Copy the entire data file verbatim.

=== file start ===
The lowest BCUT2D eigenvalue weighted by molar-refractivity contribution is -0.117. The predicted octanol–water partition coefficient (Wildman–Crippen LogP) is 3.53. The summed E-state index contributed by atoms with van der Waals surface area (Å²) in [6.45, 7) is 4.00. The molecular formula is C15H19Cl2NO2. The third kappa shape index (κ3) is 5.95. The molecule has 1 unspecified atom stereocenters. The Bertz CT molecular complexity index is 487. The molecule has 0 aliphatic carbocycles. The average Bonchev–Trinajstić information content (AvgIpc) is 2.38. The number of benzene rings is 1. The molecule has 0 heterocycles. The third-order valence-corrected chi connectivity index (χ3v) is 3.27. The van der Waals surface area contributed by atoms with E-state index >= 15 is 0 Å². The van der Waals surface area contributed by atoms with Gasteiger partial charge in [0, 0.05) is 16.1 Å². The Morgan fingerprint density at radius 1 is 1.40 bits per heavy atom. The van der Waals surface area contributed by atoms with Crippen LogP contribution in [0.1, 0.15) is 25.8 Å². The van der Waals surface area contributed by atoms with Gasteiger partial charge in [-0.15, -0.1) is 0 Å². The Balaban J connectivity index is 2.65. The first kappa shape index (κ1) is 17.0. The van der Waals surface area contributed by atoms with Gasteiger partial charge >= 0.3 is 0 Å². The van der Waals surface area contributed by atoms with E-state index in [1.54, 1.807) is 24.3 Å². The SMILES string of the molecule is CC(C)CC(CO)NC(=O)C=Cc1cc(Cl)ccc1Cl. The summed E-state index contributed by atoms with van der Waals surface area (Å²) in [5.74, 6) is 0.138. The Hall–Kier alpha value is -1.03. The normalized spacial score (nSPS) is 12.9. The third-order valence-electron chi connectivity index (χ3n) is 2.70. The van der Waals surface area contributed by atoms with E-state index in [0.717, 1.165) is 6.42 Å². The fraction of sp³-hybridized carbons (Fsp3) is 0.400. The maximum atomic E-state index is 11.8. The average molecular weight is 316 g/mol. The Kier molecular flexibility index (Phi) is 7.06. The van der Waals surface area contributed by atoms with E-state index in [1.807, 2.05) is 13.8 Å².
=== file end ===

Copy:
The lowest BCUT2D eigenvalue weighted by molar-refractivity contribution is -0.117. The predicted octanol–water partition coefficient (Wildman–Crippen LogP) is 3.53. The summed E-state index contributed by atoms with van der Waals surface area (Å²) in [6.45, 7) is 4.00. The molecular formula is C15H19Cl2NO2. The third kappa shape index (κ3) is 5.95. The molecule has 1 unspecified atom stereocenters. The Bertz CT molecular complexity index is 487. The molecule has 0 aliphatic carbocycles. The average Bonchev–Trinajstić information content (AvgIpc) is 2.38. The number of benzene rings is 1. The molecule has 0 heterocycles. The third-order valence-corrected chi connectivity index (χ3v) is 3.27. The van der Waals surface area contributed by atoms with E-state index >= 15 is 0 Å². The van der Waals surface area contributed by atoms with Gasteiger partial charge in [0, 0.05) is 16.1 Å². The Morgan fingerprint density at radius 1 is 1.40 bits per heavy atom. The van der Waals surface area contributed by atoms with Crippen LogP contribution in [0.1, 0.15) is 25.8 Å². The van der Waals surface area contributed by atoms with Gasteiger partial charge in [-0.15, -0.1) is 0 Å². The Balaban J connectivity index is 2.65. The first kappa shape index (κ1) is 17.0. The van der Waals surface area contributed by atoms with Gasteiger partial charge >= 0.3 is 0 Å². The van der Waals surface area contributed by atoms with E-state index in [1.54, 1.807) is 24.3 Å². The SMILES string of the molecule is CC(C)CC(CO)NC(=O)C=Cc1cc(Cl)ccc1Cl. The summed E-state index contributed by atoms with van der Waals surface area (Å²) in [5.74, 6) is 0.138. The Hall–Kier alpha value is -1.03. The normalized spacial score (nSPS) is 12.9. The third-order valence-electron chi connectivity index (χ3n) is 2.70. The van der Waals surface area contributed by atoms with E-state index in [0.717, 1.165) is 6.42 Å². The fraction of sp³-hybridized carbons (Fsp3) is 0.400. The maximum atomic E-state index is 11.8. The average molecular weight is 316 g/mol. The Kier molecular flexibility index (Phi) is 7.06. The van der Waals surface area contributed by atoms with E-state index in [1.807, 2.05) is 13.8 Å².